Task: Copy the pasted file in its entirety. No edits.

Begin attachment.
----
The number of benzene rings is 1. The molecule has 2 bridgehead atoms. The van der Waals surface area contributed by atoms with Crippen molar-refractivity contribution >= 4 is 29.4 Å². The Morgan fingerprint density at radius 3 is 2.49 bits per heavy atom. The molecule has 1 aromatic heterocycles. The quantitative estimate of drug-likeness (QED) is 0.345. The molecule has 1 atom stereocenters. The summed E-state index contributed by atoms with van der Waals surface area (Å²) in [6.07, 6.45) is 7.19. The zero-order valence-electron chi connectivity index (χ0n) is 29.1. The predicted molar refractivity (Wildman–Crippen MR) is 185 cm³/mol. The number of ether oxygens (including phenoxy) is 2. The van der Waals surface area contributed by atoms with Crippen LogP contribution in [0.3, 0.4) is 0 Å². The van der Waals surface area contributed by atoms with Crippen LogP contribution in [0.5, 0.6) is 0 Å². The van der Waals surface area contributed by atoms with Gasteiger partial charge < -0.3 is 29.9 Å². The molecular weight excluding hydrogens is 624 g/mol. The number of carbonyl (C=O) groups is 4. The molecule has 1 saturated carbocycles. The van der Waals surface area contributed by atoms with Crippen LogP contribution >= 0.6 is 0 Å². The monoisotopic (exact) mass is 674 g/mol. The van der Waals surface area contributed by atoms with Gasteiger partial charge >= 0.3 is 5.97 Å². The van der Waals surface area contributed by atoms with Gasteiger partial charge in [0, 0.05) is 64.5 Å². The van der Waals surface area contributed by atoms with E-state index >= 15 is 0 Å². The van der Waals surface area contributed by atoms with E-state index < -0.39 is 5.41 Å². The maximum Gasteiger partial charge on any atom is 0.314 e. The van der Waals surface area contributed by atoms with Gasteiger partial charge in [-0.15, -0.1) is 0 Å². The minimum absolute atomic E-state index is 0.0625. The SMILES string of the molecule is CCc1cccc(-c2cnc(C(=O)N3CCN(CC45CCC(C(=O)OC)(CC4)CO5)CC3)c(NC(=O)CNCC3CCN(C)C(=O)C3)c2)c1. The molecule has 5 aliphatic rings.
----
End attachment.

The number of benzene rings is 1. The molecule has 2 bridgehead atoms. The van der Waals surface area contributed by atoms with Crippen molar-refractivity contribution >= 4 is 29.4 Å². The Morgan fingerprint density at radius 3 is 2.49 bits per heavy atom. The molecule has 1 aromatic heterocycles. The quantitative estimate of drug-likeness (QED) is 0.345. The molecule has 1 atom stereocenters. The summed E-state index contributed by atoms with van der Waals surface area (Å²) in [6.07, 6.45) is 7.19. The zero-order valence-electron chi connectivity index (χ0n) is 29.1. The predicted molar refractivity (Wildman–Crippen MR) is 185 cm³/mol. The number of ether oxygens (including phenoxy) is 2. The van der Waals surface area contributed by atoms with Crippen LogP contribution in [0.3, 0.4) is 0 Å². The van der Waals surface area contributed by atoms with Crippen LogP contribution in [0.5, 0.6) is 0 Å². The van der Waals surface area contributed by atoms with Gasteiger partial charge < -0.3 is 29.9 Å². The molecular weight excluding hydrogens is 624 g/mol. The number of carbonyl (C=O) groups is 4. The molecule has 1 saturated carbocycles. The van der Waals surface area contributed by atoms with Crippen LogP contribution >= 0.6 is 0 Å². The monoisotopic (exact) mass is 674 g/mol. The van der Waals surface area contributed by atoms with Gasteiger partial charge >= 0.3 is 5.97 Å². The van der Waals surface area contributed by atoms with Gasteiger partial charge in [0, 0.05) is 64.5 Å². The van der Waals surface area contributed by atoms with E-state index >= 15 is 0 Å². The van der Waals surface area contributed by atoms with E-state index < -0.39 is 5.41 Å². The maximum Gasteiger partial charge on any atom is 0.314 e. The van der Waals surface area contributed by atoms with Gasteiger partial charge in [-0.15, -0.1) is 0 Å². The minimum absolute atomic E-state index is 0.0625. The SMILES string of the molecule is CCc1cccc(-c2cnc(C(=O)N3CCN(CC45CCC(C(=O)OC)(CC4)CO5)CC3)c(NC(=O)CNCC3CCN(C)C(=O)C3)c2)c1. The molecule has 5 aliphatic rings.